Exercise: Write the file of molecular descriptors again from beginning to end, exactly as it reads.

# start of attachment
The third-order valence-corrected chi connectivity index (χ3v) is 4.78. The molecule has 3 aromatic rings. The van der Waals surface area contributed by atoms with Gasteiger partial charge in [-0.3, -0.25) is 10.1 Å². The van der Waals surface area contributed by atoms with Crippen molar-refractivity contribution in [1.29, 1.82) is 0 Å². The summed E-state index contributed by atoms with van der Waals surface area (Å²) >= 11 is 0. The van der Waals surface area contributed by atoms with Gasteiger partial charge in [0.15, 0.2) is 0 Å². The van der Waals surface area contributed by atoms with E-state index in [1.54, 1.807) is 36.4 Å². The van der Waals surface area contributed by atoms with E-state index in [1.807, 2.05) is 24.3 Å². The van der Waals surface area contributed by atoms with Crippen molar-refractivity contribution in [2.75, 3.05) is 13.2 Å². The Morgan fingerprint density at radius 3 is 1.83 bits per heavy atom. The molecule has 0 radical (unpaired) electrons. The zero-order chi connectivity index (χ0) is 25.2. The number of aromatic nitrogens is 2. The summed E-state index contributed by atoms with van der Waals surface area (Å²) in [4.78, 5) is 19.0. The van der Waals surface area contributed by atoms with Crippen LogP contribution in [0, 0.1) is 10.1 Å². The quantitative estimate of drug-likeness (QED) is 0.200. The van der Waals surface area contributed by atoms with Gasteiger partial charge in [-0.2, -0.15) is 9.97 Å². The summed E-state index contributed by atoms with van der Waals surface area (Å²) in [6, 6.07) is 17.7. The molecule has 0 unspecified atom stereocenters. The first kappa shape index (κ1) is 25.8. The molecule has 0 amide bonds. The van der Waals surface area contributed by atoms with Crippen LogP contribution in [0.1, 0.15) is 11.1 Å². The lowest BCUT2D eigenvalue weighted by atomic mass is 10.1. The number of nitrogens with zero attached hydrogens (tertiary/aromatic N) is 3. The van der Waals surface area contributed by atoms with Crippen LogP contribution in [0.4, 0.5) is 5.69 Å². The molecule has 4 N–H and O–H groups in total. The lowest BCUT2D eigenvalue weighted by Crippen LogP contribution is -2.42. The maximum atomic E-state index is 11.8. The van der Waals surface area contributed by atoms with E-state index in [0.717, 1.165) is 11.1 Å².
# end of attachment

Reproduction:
The third-order valence-corrected chi connectivity index (χ3v) is 4.78. The molecule has 3 aromatic rings. The van der Waals surface area contributed by atoms with Gasteiger partial charge in [-0.3, -0.25) is 10.1 Å². The van der Waals surface area contributed by atoms with Crippen molar-refractivity contribution in [1.29, 1.82) is 0 Å². The summed E-state index contributed by atoms with van der Waals surface area (Å²) >= 11 is 0. The van der Waals surface area contributed by atoms with Gasteiger partial charge in [0.15, 0.2) is 0 Å². The van der Waals surface area contributed by atoms with E-state index in [1.54, 1.807) is 36.4 Å². The van der Waals surface area contributed by atoms with E-state index in [1.807, 2.05) is 24.3 Å². The van der Waals surface area contributed by atoms with Crippen molar-refractivity contribution in [2.75, 3.05) is 13.2 Å². The Morgan fingerprint density at radius 3 is 1.83 bits per heavy atom. The molecule has 0 radical (unpaired) electrons. The zero-order chi connectivity index (χ0) is 25.2. The number of aromatic nitrogens is 2. The summed E-state index contributed by atoms with van der Waals surface area (Å²) in [4.78, 5) is 19.0. The van der Waals surface area contributed by atoms with Crippen LogP contribution in [0, 0.1) is 10.1 Å². The quantitative estimate of drug-likeness (QED) is 0.200. The van der Waals surface area contributed by atoms with Gasteiger partial charge in [-0.2, -0.15) is 9.97 Å². The summed E-state index contributed by atoms with van der Waals surface area (Å²) in [6, 6.07) is 17.7. The molecule has 0 unspecified atom stereocenters. The first kappa shape index (κ1) is 25.8. The molecule has 0 amide bonds. The van der Waals surface area contributed by atoms with Crippen LogP contribution in [0.1, 0.15) is 11.1 Å². The lowest BCUT2D eigenvalue weighted by atomic mass is 10.1. The number of nitrogens with zero attached hydrogens (tertiary/aromatic N) is 3. The van der Waals surface area contributed by atoms with Crippen LogP contribution in [0.4, 0.5) is 5.69 Å². The molecule has 4 N–H and O–H groups in total. The lowest BCUT2D eigenvalue weighted by Crippen LogP contribution is -2.42. The maximum atomic E-state index is 11.8. The van der Waals surface area contributed by atoms with E-state index in [0.717, 1.165) is 11.1 Å².